Report on last week: epic fail.
Generally, my head-on attack of my rather vicious anger problem, by God’s power and grace, has been an exciting success. I’m watching out for my more fire-breathing-prone times:
• my awe-inspiring capability to be late (yes again, so please find your other shoe under penalty of death)
• the insanity of the dinner hour (“NO! Tonight I am banning all Nerf weapons from the kitchen! Go vanquish somewhere else!”)
• right before or directly after bed, when the finish line of a full day is in sight (“No, you can’t go to the bathroom! What do you think this is? … Okay, yes, you can go to the bathroom.”)
• my days with a lot less sleep than what would have been healthy or helpful.
I’m attempting more margin in my schedule in order to minimize time that I feel compelled to flip out and yell. I’m keeping a few strategies in my back pocket for dinner. I’m sharing bedtime responsibilities with my husband. I’m carrying my own Nerf gun. (I wish. But no, I have not yet learned to drag myself to bed earlier, either.)
Even more so, as an update on my last anger post, I’m finding that controlling my voice has been a critical step. If I can control my voice (hats off to the Holy Spirit on that one), I feel like I can keep the entire situation from escalating and spiraling out of control. Rather than my emotion calling the shots, I’m able to keep a somewhat level head. I know Proverbs says that a gentle answer turns away wrath (15:1); I guess I didn’t anticipate that my own gentle answer would turn away my wrath. Interestingly enough, I think my kids actually take my anger more seriously when I’m quietly. Speaking. Very. Firmly. (As in, Uh, Dude. Think she’s serious. Better move.)
But I’ve still got an entire week that regularly kicks my tail in anger control on a monthly basis, if you get my drift. Exempting what I know about God’s power, sometimes I feel I might as well just write “EXPECT DEFEAT” in Vis-à-vis on my calendar. And what should I say to my kids? To my six-year-old or my two-year-old? “Honey, I want to tell you about a vicious little thing called hormones. That’s why you wonder for five-to-seven days what in the world happened to the nice version of your mommy.”
So I opted for two other words this morning: I’m sorry. I was convicted of seriously sinning against my kids. No, I’m not yelling as much. But I do get into Sergeant Mom mode. That whole Colossians 3:12 concept — “Put on then, as God’s chosen ones, holy and beloved, compassionate hearts, kindness, humility, meekness, and patience” — no. Let’s just say that would not describe my home, which was less clothed with those things … more stark naked in those areas, actually. I’m pointing, eyebrows lifted, demanding; my ears would smoke if they could (they’re probably too afraid). I am not loving as God loves me. I am harsh. My desires have morphed into demands. They’ve become idols — taking the place of God in my life — and idols demand sacrifices, like my graciousness toward children. Grace has no place here in my swirl of hormone-infused laser vision of what I want from my kids. I do not want a toddler stomping on my fledgling tomato plants. I do not want to clean up after a bunch of little piggies, no matter how cute (enter the big, bad wolf). I do not want them speaking to each other in that tone — where did you learn to talk like that, after all?!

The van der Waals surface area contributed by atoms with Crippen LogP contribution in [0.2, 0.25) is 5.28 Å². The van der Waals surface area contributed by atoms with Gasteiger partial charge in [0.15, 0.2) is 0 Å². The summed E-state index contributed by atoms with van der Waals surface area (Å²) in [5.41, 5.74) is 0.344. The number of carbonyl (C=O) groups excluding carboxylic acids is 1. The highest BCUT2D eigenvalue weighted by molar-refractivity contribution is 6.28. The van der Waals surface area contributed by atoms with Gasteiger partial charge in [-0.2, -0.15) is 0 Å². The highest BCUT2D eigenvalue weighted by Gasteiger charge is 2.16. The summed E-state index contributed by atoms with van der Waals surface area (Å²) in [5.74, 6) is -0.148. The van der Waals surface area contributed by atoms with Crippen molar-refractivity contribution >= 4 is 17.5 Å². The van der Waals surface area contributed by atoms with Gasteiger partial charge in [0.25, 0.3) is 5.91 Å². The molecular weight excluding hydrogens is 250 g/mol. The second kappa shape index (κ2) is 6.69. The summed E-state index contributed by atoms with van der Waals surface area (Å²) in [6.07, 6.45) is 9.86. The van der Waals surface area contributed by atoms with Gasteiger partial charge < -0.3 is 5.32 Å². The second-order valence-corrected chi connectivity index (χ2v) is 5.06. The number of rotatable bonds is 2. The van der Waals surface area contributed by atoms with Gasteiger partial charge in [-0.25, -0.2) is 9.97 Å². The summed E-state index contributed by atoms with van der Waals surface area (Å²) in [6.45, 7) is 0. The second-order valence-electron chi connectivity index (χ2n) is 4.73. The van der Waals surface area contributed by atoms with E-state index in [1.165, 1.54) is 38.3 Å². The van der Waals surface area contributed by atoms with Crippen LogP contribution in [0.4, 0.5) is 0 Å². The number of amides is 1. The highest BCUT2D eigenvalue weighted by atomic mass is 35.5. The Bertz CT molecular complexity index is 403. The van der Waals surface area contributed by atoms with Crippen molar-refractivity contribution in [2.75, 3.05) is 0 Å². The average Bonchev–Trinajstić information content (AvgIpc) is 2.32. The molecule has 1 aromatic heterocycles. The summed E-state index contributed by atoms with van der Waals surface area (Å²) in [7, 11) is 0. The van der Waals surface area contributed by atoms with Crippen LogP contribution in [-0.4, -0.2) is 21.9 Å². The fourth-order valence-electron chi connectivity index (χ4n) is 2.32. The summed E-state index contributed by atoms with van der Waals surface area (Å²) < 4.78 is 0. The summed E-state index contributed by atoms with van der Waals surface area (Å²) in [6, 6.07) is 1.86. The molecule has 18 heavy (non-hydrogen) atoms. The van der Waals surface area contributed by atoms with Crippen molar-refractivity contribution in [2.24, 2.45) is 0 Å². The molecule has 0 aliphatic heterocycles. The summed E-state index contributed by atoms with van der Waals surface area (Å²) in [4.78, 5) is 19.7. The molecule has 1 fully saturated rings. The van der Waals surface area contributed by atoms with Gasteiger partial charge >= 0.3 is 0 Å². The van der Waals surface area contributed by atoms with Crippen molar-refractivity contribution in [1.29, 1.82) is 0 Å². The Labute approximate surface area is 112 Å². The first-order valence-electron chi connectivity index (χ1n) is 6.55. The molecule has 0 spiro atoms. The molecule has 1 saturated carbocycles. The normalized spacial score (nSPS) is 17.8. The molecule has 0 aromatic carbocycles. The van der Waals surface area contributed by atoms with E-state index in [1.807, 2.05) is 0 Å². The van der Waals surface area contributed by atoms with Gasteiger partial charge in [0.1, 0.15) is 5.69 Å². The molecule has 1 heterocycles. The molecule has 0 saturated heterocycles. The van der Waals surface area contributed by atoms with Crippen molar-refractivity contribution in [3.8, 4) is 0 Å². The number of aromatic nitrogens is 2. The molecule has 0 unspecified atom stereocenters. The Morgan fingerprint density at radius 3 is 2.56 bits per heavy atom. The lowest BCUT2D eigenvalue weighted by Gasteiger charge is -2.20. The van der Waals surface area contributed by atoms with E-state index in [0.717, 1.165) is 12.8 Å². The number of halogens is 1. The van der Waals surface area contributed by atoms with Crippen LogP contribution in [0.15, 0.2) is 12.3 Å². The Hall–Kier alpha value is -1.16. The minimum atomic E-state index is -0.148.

I could blame it on estrogen raging through my bloodstream to cloud my brain in a thick, irritable haze. But what are the hormones really doing, except subtracting a few layers of self-control as I’m squeezed, and letting out what’s really in my heart? Like Paul David Tripp says, how often am I actually angry about my kids pursuing something other than God’s kingdom? Isn’t it more often that I’m angry my kids are trampling on my “kingdom?”
So this morning, I had to take some time apologizing with specifics to each child, even the two-year-old, and ask for forgiveness. . As wise counsel in my life has instructed me – I need to regularly share with my kids that we are all in need of a Savior. God handed me a ripe opportunity to identify my own idols to my kids, rather than playing the blame game that’s as old as Adam. And the less I allow my idols to hide out, the less I allow them power over me — and the less likelihood I’ll be a repeat offender next month, swooping over the house with leathery wings so that everyone runs and hides. If I want to see less of a difference when I’m under pressure from my cycle or whatever, I’ve gotta accept that the heart of the hormone dragon is actually … mine. And it needs to be slain, so to speak, by the Prince of Peace.
May God give us each an entire month of joy and self-control.
Janel Breitenstein graduated summa cum laude from John Brown University and began her career with NavPress, where she worked on The Message Bible. After having four children she resumed her professional career (around her momlife) by serving as a writer for FamilyLife. In January of 2012 Janel and her husband, John, packed up their family of six and moved to Uganda to serve with Engineering Ministries International (eMi), an organization that focuses on poverty relief and development, providing structural design and construction management for Christian organizations in the third world. Join us as we all learn first hand, through Janel’s posts, what it’s like to go from suburban America, to answer God’s call in Africa!